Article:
A History of Remote Sensing and Google Earth Gets an Upgrade

by | Apr 23, 2021 | Daily Space, Earth, Spacecraft | 0 comments

IMAGE: Middle East, 1917, Lieutenant A. T. Cole of the Australian Flying Corps (AFC) in a Martinsyde G.100 aircraft equipped for aerial photography with a Williamson aerial camera. CREDIT: S. Clerehan/AWM

Remote sensing is a technical term that basically means “looking at something from far above it”. In the early days, it meant taking pictures with a camera from a kite or a balloon. As technology advanced, the kites and balloons were replaced with airplanes and the cameras became more sophisticated. The airplanes allowed the photographs to be taken from much higher up than the balloons or kites could reach, meaning that the field of view of the photographs was wider. As the technology continued to advance, the airplanes were able to reach higher altitudes, travel farther, and carry even more sophisticated cameras. These were used in wartime.

And not too long after the first artificial satellite, Sputnik, went beeping in orbit around the Earth, we started putting cameras in satellites to take pictures of the Earth from space. Some of these cameras were not that different from the cameras used at the time for television while others still used film. The satellites using film cameras were able to take much higher resolution images than the electronic cameras could, leading them to be used for intelligence gathering, so many people referred to them as “spy sats”. Getting the electronic images down from the satellite is a fairly straightforward process: the satellite transmits the image, and a receiving station records it on tape to be processed later.

Getting the film back from the spy sats, however, was a little more complicated. Once the film, which could be thousands of feet long, was exposed, the satellite transferred it into a return capsule that would be ejected from the satellite at the right time. After separation from the satellite, the return capsule would fire a small rocket motor to send it back to earth. Once it was through reentry, the capsule would deploy a parachute and an airplane towing a hook would recover it. This method is how the CORONA satellites would return their film capsules.

The US stopped using film return satellites after the last launch of a HEXAGON satellite in 1986, while the last Russian film return satellite, a Kobalt-M satellite, was in 2015.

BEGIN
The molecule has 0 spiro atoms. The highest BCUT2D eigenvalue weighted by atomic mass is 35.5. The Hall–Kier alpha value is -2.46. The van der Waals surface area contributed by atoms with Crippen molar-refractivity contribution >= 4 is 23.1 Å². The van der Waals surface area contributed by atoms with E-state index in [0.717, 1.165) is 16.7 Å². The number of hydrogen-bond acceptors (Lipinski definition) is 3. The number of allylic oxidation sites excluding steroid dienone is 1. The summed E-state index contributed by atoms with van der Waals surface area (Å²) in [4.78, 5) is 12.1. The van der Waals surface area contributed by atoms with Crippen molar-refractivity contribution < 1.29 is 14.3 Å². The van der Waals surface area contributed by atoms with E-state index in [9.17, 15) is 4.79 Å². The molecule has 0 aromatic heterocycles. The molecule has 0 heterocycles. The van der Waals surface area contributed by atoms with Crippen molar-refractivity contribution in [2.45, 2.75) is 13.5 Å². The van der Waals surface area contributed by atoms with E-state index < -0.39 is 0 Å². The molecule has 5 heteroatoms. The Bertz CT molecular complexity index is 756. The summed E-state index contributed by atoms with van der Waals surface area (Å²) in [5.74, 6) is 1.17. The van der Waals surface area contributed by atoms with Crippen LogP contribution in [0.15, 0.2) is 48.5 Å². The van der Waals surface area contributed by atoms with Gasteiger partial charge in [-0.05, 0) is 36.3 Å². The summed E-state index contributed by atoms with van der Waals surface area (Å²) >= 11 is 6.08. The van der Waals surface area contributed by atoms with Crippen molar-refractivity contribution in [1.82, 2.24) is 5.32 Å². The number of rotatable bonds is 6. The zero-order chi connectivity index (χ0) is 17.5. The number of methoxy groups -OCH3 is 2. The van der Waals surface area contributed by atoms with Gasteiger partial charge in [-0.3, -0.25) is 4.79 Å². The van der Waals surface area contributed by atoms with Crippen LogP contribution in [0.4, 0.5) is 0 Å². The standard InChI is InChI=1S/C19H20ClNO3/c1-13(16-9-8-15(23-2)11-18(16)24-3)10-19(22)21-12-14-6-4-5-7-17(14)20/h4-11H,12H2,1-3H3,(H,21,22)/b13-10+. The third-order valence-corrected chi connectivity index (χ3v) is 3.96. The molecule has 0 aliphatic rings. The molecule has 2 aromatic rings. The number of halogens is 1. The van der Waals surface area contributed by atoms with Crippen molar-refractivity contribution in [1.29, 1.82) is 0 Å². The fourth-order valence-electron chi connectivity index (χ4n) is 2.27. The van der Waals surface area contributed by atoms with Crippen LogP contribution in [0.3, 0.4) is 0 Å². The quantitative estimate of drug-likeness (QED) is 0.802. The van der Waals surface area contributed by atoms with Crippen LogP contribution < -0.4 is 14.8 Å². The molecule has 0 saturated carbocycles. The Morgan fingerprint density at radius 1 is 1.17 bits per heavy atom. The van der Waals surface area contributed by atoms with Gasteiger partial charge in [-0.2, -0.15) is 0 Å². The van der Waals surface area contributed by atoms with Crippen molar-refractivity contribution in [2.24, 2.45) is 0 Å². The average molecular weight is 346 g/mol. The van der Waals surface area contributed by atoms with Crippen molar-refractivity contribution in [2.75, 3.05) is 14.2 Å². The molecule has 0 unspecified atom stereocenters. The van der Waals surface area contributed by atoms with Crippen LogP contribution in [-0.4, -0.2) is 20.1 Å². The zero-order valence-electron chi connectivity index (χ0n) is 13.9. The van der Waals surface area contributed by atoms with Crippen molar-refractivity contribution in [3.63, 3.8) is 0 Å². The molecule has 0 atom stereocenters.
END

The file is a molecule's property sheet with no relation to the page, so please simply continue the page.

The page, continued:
Digital camera technology allowed this aerial recovery procedure to be abandoned because it was now possible to obtain high-resolution images in near real-time from virtually anywhere in the world.

Originally, highly classified, commercial satellite imagery started to become available, albeit at lower resolutions than the spy satellites could produce, and the uses of it expanded from monitoring what the enemy was doing to things like land-use monitoring, crop health, and environmental monitoring. Things like oil spills from leaky ships are quite easy to identify using satellite imagery.

But before you get the impression that remote sensing is just about taking photographs, I should mention that it also encompasses radar sensors that use radio waves rather than the light of the sun. Synthetic aperture radar can penetrate clouds, which are the bane of optical remote sensing satellites, and can also be taken at night, which effectively doubles the opportunities to image something.


A few days ago, the European Space Agency (ESA) posted an article on their website talking about the biggest update to Google Earth since 2017, that involves a collaboration between Google Earth, ESA, the European Commission, NASA, and the U.S. Geological Survey that adds 24 million satellite photos spanning the last 37 years. This feature, which is called Timelapse, will allow users to watch the changes that have occurred over almost four decades. The expansion of cities, the changes to coastlines, and the loss of forests can be watched by anyone with a browser or smartphone.

And what does the future hold for remote sensing? Regular viewers will have heard us report on the launches of new remote sensing satellites. New satellites can be smaller and thus less expensive to build and launch compared to older remote sensing satellites, making the ability to operate a remote sensing satellite much more accessible to small companies and researchers. As more and more of these satellites are launched, access to relatively inexpensive, near-real-time imagery will become increasingly affordable. New satellites will also offer higher resolution imagery, which means you’ll be able to make out smaller details in the images. You probably won’t be able to read a license plate from space, but you will be able to make a fairly good guess as to what kind of car it is and what color the car is.

More Information

ESA press release

ICEYE X2 info page (Gunter’s Space Page)


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